Snowy owl sightings continue

    After arriving from Canada in late November, snowy owls continue to enjoy the Jersey Shore.

    Jersey Shore Hurricane News photographers have been snapping away since then, capturing stunning images of the graceful bird. We’ve put together a gallery of photos submitted to JSHN since New Year’s Day.

    The snowy owl is a large bird of prey that hails from the Canadian tundra, according to The Raptor Trust, a non-profit bird rehabilitation facility based in Millington, NJ. The facility provides the following description of the bird on its website:

    When perched, the bird has a smooth, heavy appearance. Its head is rounded and lacks feather tufts. It has bright yellow eyes, a black beak, and thickly feathered legs and feet. The female is larger than the male, as in all owls, but the recognizable difference is that the adult male is almost pure white, while the female has dark, heavy flecking.

    The snowy owl is occasionally seen in New Jersey during the winter months, preferring “open country,” including “fields, pastures, coastal beaches and airports,” according to the organization.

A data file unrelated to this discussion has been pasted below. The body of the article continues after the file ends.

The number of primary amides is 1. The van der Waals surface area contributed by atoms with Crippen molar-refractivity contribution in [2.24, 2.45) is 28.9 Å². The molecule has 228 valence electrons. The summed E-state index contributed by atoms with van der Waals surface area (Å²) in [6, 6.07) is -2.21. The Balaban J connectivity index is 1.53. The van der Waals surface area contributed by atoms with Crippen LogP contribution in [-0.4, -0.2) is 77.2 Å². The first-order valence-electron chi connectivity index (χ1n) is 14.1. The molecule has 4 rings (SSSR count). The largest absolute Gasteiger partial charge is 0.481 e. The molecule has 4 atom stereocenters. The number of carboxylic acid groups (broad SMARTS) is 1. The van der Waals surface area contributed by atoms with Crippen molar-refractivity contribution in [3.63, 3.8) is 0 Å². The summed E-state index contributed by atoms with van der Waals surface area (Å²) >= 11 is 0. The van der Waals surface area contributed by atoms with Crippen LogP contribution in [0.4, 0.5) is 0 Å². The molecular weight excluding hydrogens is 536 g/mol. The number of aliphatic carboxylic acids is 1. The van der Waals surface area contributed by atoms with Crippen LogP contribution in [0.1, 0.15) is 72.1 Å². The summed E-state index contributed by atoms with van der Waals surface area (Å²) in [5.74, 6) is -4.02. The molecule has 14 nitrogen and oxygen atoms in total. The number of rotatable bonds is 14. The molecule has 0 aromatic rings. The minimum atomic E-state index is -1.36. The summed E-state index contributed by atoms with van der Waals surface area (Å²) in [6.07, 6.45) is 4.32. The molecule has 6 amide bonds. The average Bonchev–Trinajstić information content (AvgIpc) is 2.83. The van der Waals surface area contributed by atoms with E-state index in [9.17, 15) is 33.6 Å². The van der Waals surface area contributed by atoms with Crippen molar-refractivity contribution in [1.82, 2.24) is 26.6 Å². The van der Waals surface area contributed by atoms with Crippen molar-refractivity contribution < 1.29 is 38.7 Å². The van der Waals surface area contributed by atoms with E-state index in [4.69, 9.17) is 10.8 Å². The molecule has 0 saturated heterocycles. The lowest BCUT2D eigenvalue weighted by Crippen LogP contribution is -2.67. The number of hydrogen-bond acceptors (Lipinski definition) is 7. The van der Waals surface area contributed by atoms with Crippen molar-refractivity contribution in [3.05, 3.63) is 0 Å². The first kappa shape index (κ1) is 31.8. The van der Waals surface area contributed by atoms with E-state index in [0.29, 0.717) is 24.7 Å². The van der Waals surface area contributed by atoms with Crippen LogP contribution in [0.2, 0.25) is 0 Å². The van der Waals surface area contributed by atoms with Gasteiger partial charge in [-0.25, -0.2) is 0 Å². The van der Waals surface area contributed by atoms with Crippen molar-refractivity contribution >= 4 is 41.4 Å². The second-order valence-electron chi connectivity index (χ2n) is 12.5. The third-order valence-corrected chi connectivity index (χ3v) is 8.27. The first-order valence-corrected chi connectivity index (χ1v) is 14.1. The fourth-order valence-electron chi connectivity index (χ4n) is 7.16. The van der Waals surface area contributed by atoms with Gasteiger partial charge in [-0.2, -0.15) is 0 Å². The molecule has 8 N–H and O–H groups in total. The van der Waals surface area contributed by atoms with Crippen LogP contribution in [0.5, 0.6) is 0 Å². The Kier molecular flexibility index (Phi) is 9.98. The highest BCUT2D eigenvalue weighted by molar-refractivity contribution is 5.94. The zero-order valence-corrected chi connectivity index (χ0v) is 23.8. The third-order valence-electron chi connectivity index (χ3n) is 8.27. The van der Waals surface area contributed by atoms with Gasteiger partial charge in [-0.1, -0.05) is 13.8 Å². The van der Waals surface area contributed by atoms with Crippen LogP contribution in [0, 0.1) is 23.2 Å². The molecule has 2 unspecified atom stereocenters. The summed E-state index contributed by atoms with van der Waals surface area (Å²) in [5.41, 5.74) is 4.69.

They’ll visit New Jersey more often if the availability of food — including mostly lemmings, but also rabbits, rodents, birds, and fish — in the Arctic region is low, as explained on The Raptor Trust’s website:

    These winter visits to our state depend on the availability of food in its Arctic home, not on the severe weather there, which the bird is well equipped to endure. Periodically, in cycles of from four to eight years, the populations of the Snowy’s usual northern prey species decline. Then these owls begin a southward movement in search of food, and we are afforded a chance to see one of nature’s masterpieces.

    In 2012, there was an unusual spike in snowy owl sightings in the United States, including one spotted at an airport in Hawaii.

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